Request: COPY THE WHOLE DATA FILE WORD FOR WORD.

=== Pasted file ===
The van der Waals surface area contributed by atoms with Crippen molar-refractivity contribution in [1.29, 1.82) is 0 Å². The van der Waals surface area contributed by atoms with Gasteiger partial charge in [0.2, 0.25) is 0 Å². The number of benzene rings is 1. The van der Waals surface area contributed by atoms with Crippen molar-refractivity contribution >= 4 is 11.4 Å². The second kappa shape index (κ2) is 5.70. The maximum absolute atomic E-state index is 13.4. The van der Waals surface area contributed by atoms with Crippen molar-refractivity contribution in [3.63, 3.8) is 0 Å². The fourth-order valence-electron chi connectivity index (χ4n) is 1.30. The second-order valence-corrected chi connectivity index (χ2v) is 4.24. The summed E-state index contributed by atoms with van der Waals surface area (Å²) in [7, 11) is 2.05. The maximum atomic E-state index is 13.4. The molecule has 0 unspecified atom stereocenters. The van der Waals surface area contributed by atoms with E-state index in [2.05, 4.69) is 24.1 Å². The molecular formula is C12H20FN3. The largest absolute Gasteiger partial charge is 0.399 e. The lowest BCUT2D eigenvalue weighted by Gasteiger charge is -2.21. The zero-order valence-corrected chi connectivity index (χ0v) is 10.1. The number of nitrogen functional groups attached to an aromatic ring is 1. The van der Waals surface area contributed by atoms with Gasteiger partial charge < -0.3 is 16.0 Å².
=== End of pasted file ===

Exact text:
The van der Waals surface area contributed by atoms with Crippen molar-refractivity contribution in [1.29, 1.82) is 0 Å². The van der Waals surface area contributed by atoms with Gasteiger partial charge in [0.2, 0.25) is 0 Å². The number of benzene rings is 1. The van der Waals surface area contributed by atoms with Crippen molar-refractivity contribution >= 4 is 11.4 Å². The second kappa shape index (κ2) is 5.70. The maximum absolute atomic E-state index is 13.4. The van der Waals surface area contributed by atoms with Crippen molar-refractivity contribution in [3.63, 3.8) is 0 Å². The fourth-order valence-electron chi connectivity index (χ4n) is 1.30. The second-order valence-corrected chi connectivity index (χ2v) is 4.24. The summed E-state index contributed by atoms with van der Waals surface area (Å²) in [7, 11) is 2.05. The maximum atomic E-state index is 13.4. The molecule has 0 unspecified atom stereocenters. The van der Waals surface area contributed by atoms with E-state index in [2.05, 4.69) is 24.1 Å². The molecular formula is C12H20FN3. The largest absolute Gasteiger partial charge is 0.399 e. The lowest BCUT2D eigenvalue weighted by Gasteiger charge is -2.21. The zero-order valence-corrected chi connectivity index (χ0v) is 10.1. The number of nitrogen functional groups attached to an aromatic ring is 1. The van der Waals surface area contributed by atoms with Gasteiger partial charge < -0.3 is 16.0 Å².